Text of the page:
Saturday, January 8, 2011

Along the Maas


Last week       //        This week

The river continued to rise last night: no danger of it spilling over it’s banks, but the noise and the spray through the St. Servatius Bridge are even more impressive today.  The river is noticeably wider, with spillover areas filling, ponds joining the river, and estuaries backing up.  It’s all a pretty impressive demonstration of water management, something that the Dutch excel at like no others.

DSC02074  DSC02068

Still, people are coming down to line the bridge and the banks and to study it for themselves (above).  In part, I think that this is just natural curiosity during a rare and impressive event.  But part of me still believes that the Dutch still like to check on things for themselves when it comes to water.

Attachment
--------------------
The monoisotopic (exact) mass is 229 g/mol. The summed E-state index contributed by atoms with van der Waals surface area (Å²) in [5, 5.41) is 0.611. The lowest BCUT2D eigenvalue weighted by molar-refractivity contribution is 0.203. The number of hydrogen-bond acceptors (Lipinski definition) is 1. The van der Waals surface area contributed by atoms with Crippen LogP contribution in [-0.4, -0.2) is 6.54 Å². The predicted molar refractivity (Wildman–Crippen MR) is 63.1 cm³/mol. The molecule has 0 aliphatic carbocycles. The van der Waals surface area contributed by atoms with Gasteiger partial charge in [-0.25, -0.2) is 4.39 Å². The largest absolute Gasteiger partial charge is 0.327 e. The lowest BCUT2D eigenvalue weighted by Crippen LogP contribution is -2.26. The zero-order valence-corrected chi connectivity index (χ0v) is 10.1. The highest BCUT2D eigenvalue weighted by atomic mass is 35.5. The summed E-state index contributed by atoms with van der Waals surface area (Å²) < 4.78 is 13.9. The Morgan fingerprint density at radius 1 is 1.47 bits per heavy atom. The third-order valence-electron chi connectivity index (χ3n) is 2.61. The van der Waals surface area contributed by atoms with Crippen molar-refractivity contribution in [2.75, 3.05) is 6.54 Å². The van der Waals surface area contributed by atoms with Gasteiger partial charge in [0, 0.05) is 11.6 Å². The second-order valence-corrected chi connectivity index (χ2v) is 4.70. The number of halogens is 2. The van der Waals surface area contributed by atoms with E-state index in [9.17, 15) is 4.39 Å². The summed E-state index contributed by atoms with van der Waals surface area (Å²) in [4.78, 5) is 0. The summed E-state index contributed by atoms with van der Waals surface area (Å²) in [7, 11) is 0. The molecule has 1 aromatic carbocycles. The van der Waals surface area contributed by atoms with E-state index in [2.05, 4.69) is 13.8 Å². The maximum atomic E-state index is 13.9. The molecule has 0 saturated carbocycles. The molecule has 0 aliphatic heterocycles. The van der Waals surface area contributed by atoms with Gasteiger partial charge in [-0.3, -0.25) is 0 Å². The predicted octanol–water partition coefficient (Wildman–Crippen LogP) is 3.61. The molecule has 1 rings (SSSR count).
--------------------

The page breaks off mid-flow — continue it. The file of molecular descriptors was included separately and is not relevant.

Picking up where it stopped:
Shipping seems to have stopped; I doubt that the barges and tankers can get under the bridges any more.  A Belgian LPG tanker discovered this (almost) too late.  He swerved across the river, belching smoke and spray, less than 100 m from the Stone Bridge on Friday – he is still tied up at a tour boat pier east of town.

I’m curious what is happening at the locks up by the Albert Canal: are they open, closed, slightly ajar to relieve the pressure.  It may be worth a ride up tomorrow to see what it looks like.  In the meantime, the apartment sounds like the beachfront rather than the riverfront: a roar of water like waves on the beach as the snowpack makes its way to the Channel.


Yes, it’s small excitement, but it’s our excitement.


Jules said...

A comment in a van Ruisdael exhibit explained it best: the Dutch have a fascination with running water

Dave Hampton said...

Thanks, Jules -- when the water level is visibly above street level on the other side of a dike, there is nobody I trust more than the Dutch to keep it that way.